Hawaiian Essentials

Apple Music
Hawaiian Essentials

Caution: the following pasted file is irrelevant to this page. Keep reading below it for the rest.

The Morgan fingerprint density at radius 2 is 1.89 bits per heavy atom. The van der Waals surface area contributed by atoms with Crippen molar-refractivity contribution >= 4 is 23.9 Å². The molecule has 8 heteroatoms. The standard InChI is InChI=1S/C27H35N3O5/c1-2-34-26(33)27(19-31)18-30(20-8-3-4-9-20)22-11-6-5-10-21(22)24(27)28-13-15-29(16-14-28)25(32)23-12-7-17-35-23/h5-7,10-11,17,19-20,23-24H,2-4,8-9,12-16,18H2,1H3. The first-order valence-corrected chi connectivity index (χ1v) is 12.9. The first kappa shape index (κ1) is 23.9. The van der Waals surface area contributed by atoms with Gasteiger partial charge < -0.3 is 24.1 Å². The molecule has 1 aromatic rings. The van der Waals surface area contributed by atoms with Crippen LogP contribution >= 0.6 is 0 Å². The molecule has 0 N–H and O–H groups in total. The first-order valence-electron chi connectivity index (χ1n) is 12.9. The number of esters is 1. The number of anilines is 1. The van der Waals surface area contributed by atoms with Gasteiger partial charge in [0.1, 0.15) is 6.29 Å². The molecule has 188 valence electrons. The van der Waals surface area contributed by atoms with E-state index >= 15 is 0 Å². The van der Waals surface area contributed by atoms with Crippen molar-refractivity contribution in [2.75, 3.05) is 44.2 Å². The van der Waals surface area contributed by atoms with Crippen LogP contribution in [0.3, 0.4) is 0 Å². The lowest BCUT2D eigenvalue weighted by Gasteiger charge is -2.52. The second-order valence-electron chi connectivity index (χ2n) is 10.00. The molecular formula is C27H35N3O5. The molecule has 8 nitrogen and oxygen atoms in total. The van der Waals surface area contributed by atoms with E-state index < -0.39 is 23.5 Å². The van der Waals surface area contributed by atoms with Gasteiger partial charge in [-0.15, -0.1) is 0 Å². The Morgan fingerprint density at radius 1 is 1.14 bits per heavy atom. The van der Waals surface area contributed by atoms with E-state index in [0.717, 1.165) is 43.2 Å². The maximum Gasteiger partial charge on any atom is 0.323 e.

Hawaiian music can get pigeonholed as kitschy, but in fact it’s just the opposite: it's the stunning achievement of a culture that fought its way back from the brink of decimation. Native Hawaiian music is rooted in stately, ritualised mele chants—a remnant of the culture’s Polynesian past. But after Europeans began to arrive in the late 1700s, Hawaiian artists adopted their instruments and began to try new things. By the early 20th century, they'd made striking innovations: Sol Ho’opi’i invented the pedal-steel guitar, whose unearthly twang immediately seduced Nashville. The ukulele emerged from the Portuguese braguinha. And the expansive slack-key guitar style took its cues from traditional Hawaiian singing. The global craze for these sounds subsided somewhat after the 1930s, but by the '70s, a whole new generation were embracing their ancestors’ spirit of innovation, bringing longtime slack-key artists like Gabby Pahinui back into the spotlight, and launching a slew of young guns including Kapena, Keali’i Reichel and Keola Beamer.

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